Contestation Between the ‘Local’ and the ‘National’ Media
A local versus national media debate evokes passionate arguments among the Kashmiri youth. The survey team’s discussions with the local youth unequivocally endorsed the conventional public wisdom that the local media is reliable, unbiased and reports truth—all the qualities, which the national media ‘lacks.’ The survey results strongly refute this supposition. The general public perception that national dailies do not ‘understand Kashmir’ also does not stand scrutiny.
The international TV channels are rated as the best for providing reliable information. And, local channels are rated better than the state-run channels as well as the private Indian news channels, though the numbers of those who consider the state-run channels to be unreliable is only 9 percent, and for all other categories of channels, this figure remains negligible. Overall, a high proportion of the youth ranging from 55 percent to 80 percent, consider the electronic media to be reliable.
The local media in Kashmir works in rather opaque conditions. The official circulation figures of most newspapers are highly exaggerated. The lack of transparency in funding mechanisms of local publication has also created a phenomenon of ‘ghost’ or fictitious papers mostly supported by dubious funding which act implicitly and sometimes brazenly as a mouthpiece of their patrons or, used for dubious purposes such as tax evasion. Also, no detailed data about the viewership records of the TV channels is available in the public domain.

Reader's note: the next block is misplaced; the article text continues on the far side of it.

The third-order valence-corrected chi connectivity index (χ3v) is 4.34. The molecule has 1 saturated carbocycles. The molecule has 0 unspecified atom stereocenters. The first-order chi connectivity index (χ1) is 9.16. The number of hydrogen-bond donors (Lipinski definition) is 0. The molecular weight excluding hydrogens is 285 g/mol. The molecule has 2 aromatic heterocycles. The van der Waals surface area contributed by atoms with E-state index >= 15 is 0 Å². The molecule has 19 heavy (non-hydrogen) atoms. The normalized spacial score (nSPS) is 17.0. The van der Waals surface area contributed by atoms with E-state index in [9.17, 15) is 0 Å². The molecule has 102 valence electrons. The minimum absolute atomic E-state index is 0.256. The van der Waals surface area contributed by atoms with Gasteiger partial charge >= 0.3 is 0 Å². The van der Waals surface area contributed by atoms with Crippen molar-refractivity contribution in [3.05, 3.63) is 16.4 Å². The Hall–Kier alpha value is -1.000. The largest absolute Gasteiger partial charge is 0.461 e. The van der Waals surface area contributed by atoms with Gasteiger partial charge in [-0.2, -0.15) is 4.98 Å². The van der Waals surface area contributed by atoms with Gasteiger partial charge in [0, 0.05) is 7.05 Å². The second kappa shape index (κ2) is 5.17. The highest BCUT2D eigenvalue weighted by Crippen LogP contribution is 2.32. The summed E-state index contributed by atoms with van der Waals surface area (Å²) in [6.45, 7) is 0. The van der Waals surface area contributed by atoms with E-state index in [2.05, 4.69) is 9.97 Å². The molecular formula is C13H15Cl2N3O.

Kashmiri Youth: An ‘Inward- Looking’ Generation?
The current generation of Kashmiri youth has firmly fixed their political gaze on local developments in the Kashmir Valley. Diverse media sources including TV/Radio, newspapers and internet are accessed primarily for news on Kashmir, which also dominates their conversations in the social spaces.
This is partly because their local surroundings hugely impact on their daily lives and partly because that’s what is mostly offered by the local media. A qualitative analysis of a random sample of five hundred stories of Greater Kashmir—read by 96 percent of the youth accessing local English newspapers—from summer 2008 till December 2010 shows that 63 percent of its stories revolved around the Kashmir conflict and ongoing political violence of one or another kind. A random survey of Facebook pages on Kashmir and a qualitative reading of some of the popular blogs also show that those espousing the cause of the Kashmir dispute and the separatist agendas dominate the web-based discourses on Kashmir.
Their ‘disconnect’ with India is evident as not more than 20 to 26 percent of the entire Valley’s youth are following developments in India. This is partly due to the historical baggage they carry and partly because there are hardly any avenues available which expose them to an alternate way of understanding India both in terms of its past legacies and, as a land of opportunities in the future.
The current generation of youth also records a sharply waning interest about developments in Pakistan.
A Valley-Centric Notion of Kashmir
The Valley’s youth is not only Kashmir-centric in their thinking but their idea of what Kashmir stands for is predominantly shaped by developments in the Valley.